It’s not often that I get an opportunity to attend a national unveiling of a new vehicle near home in Dallas, Texas, but such was the case with the new 2017 Nissan Pathfinder. This July Nissan management, local dealer management and journalists from around the country gathered at Klyde Warren Park in downtown Dallas to listen to details about, and witness the physical reveal of the 2017 Nissan Pathfinder.
The Pathfinder was first introduced in the United States in 1986 as a 1987 model. Back then Crossovers (an SUV built on a car frame), didn’t exist. So the two-door Pathfinder, essentially entered the market as a tough truck with hard top over the truck bed, joining the few other SUVs already on the market. It began in what today would be considered as an anemic 140 horses. In 1990, two more doors and eight more horses were added, making it more versatile and slightly more powerful for consumers.
The Crossover remained a pickup under the guise of a SUV until 1996, when it emerged with a uni-body platform and 20 more horses nestled under the hood. Nissan took another giant leap forward in 2001 when power jumped to 240 horsepower (automatic) and 250 hp (manual). Additional improvements in the second generation included new technology and styling features.
In 2004, the next generation was introduced as a 2005 model, with a return to body-on-frame construction and another increase in power, up to 266 horses and the availability of a V8 engine for the first time. It was touted as the first model capable of towing up to 7,000 pounds.
The last model I drove, was introduced in 2013 and is still on the road. I remember driving it in Napa Valley on both the highway and off-road up steep grades. I recall trailer towing exercises and spending a great deal of time with Mike Betts, a fantastic Nissan engineer who knows everything one wants to learn about the Pathfinder and Nissan.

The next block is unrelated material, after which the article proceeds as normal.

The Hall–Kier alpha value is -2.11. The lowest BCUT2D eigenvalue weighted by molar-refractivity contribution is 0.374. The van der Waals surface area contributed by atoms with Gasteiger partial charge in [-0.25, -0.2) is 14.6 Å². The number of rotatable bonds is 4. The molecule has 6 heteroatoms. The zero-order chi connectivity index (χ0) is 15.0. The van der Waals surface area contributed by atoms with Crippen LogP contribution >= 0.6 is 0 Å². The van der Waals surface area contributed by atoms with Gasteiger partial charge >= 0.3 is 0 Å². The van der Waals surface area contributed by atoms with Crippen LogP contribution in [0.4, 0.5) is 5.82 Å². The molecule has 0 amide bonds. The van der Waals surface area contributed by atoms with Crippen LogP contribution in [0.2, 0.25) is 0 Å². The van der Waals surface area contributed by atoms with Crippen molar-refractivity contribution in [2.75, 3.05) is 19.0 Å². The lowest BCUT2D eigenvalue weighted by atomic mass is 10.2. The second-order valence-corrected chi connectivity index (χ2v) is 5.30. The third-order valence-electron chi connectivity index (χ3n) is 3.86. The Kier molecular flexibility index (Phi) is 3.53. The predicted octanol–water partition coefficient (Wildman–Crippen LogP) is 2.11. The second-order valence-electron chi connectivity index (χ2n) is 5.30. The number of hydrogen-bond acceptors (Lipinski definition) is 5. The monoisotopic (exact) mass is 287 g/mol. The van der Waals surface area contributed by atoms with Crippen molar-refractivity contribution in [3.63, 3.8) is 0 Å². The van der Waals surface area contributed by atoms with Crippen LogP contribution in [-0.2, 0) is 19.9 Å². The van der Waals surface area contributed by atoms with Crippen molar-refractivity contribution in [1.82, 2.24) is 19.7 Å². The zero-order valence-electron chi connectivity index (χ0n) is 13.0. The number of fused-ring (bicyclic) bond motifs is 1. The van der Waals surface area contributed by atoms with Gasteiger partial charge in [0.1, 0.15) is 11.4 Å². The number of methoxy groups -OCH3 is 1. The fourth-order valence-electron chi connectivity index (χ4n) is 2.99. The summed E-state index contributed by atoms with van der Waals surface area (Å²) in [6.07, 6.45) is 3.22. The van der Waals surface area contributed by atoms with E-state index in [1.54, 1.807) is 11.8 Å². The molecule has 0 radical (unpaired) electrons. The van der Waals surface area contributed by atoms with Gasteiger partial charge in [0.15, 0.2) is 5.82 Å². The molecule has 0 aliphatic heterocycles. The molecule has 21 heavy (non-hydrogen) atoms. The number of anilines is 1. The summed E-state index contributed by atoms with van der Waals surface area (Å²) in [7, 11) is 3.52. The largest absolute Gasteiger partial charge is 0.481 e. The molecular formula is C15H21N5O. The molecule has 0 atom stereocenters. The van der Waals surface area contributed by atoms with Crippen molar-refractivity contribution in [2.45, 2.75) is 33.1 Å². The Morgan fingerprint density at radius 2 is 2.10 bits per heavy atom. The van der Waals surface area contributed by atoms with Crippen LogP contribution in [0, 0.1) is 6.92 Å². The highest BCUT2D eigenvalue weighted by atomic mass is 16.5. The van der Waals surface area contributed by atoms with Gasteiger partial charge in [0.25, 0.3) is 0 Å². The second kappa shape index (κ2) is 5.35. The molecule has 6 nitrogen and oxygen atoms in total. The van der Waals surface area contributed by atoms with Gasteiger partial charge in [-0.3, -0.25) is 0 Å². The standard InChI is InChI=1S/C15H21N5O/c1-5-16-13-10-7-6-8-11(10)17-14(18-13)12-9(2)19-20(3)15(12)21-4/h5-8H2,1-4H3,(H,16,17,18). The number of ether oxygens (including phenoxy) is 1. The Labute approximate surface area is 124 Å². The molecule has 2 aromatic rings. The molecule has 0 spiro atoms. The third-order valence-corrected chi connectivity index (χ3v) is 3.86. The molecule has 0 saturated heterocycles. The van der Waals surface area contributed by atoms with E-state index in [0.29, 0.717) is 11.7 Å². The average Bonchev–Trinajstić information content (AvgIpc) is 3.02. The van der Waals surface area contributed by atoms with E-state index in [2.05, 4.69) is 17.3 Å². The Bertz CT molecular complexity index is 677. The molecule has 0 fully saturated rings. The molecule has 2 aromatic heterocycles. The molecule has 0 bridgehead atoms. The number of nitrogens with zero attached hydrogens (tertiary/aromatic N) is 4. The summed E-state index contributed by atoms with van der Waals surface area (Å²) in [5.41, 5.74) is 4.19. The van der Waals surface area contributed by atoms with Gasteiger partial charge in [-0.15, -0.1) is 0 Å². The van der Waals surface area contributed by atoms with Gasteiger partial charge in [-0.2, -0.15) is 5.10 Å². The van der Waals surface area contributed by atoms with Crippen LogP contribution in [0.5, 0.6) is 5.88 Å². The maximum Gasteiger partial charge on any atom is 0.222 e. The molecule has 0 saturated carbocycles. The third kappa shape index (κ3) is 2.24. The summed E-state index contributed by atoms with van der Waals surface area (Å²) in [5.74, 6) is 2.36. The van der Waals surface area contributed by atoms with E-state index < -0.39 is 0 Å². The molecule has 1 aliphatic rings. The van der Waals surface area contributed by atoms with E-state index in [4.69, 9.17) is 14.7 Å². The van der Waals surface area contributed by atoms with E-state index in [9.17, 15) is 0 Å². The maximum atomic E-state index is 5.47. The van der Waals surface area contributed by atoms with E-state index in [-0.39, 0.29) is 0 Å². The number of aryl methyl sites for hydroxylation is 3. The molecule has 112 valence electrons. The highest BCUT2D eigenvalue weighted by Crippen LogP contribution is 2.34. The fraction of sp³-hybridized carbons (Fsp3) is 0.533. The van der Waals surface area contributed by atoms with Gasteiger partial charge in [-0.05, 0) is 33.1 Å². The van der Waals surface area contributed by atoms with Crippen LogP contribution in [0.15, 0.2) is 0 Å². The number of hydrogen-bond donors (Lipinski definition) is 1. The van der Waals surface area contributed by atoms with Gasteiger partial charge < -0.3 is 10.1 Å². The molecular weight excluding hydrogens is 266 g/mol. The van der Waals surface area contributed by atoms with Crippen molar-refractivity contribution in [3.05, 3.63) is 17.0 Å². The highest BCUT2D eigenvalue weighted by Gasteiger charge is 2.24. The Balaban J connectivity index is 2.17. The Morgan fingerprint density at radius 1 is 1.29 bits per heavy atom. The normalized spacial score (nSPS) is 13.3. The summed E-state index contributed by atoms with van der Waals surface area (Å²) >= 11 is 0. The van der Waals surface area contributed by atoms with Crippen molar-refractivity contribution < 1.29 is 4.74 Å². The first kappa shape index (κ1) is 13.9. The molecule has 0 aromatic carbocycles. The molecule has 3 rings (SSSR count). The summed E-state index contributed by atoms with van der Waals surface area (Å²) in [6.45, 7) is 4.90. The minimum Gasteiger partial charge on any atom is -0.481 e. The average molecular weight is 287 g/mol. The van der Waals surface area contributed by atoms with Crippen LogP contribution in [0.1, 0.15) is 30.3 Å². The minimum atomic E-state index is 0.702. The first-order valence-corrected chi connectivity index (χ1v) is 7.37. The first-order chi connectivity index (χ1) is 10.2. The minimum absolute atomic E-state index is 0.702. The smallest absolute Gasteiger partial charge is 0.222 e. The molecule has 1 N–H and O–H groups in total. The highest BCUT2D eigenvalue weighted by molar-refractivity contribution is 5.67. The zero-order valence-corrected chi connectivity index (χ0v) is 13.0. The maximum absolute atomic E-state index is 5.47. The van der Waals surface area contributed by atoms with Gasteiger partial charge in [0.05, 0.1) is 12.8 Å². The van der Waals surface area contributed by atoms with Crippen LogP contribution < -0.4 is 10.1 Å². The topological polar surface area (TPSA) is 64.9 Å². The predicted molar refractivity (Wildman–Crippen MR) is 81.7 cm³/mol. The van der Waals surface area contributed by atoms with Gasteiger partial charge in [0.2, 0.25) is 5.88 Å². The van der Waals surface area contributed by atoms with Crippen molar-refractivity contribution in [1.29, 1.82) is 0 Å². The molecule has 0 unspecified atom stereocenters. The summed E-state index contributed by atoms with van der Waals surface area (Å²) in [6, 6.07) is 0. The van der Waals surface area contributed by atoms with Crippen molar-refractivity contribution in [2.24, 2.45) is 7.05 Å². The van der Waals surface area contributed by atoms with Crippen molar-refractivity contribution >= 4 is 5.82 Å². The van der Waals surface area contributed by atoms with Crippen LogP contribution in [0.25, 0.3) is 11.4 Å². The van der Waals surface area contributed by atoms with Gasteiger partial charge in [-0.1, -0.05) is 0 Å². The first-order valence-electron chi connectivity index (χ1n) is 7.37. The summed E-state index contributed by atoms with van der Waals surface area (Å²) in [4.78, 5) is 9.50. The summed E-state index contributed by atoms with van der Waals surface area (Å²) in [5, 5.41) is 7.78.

The pièces de résistance- the new Pathfinder they just revealed! The 2017 Nissan Pathfinder will be available in both two-wheel and four-wheel drive configurations in at four different trims.
Those familiar with the new Maxima and Murano design elements will find the new V-Motion grill, boomerang-shaped headlights and other “family features” now available on the new Pathfinder. Changes were not implemented for beauty alone but for function as well, with an active grille shutter, a new spoiler design to help optimize air flow and reduce drag. Those who love the “sweep of the foot” system for opening lift-gates will love this added feature on the new Pathfinder. Those loving a moon-roof will be pleased that it is now available.
Something I have had trouble with in the past but it never occurred to me to address it with a manufacturer is the shape of the cup holders. Those who know me well, know that I like coffee – perhaps a bit more than I should. I will often leave home in the morning touting a regular coffee cup on my way to the office. Lo and be hold, cup holders have been reshaped to accommodate mug handles.
There are now two USB ports inside the console versus the previous single port.
Next generation information technology is incorporated into the Pathfinder, with a new more advanced driver assist display in the center of the instrument cluster. Engineers say voice recognition has been enhanced with a new high-def microphone, and two USB ports are now in the console to enhance connectivity.
Those with children and rear-seat passengers will love the new EZ Flex Seating System with latch and glide, a second row tilt and glide seat for easy entrance and exit. Affixing child seats permanently is also a snap, since they can put be put in the third row on the passenger side because of the latch and glide system (leaving the second row free for “full-size” passengers).
Stay tuned for drive impressions later this month.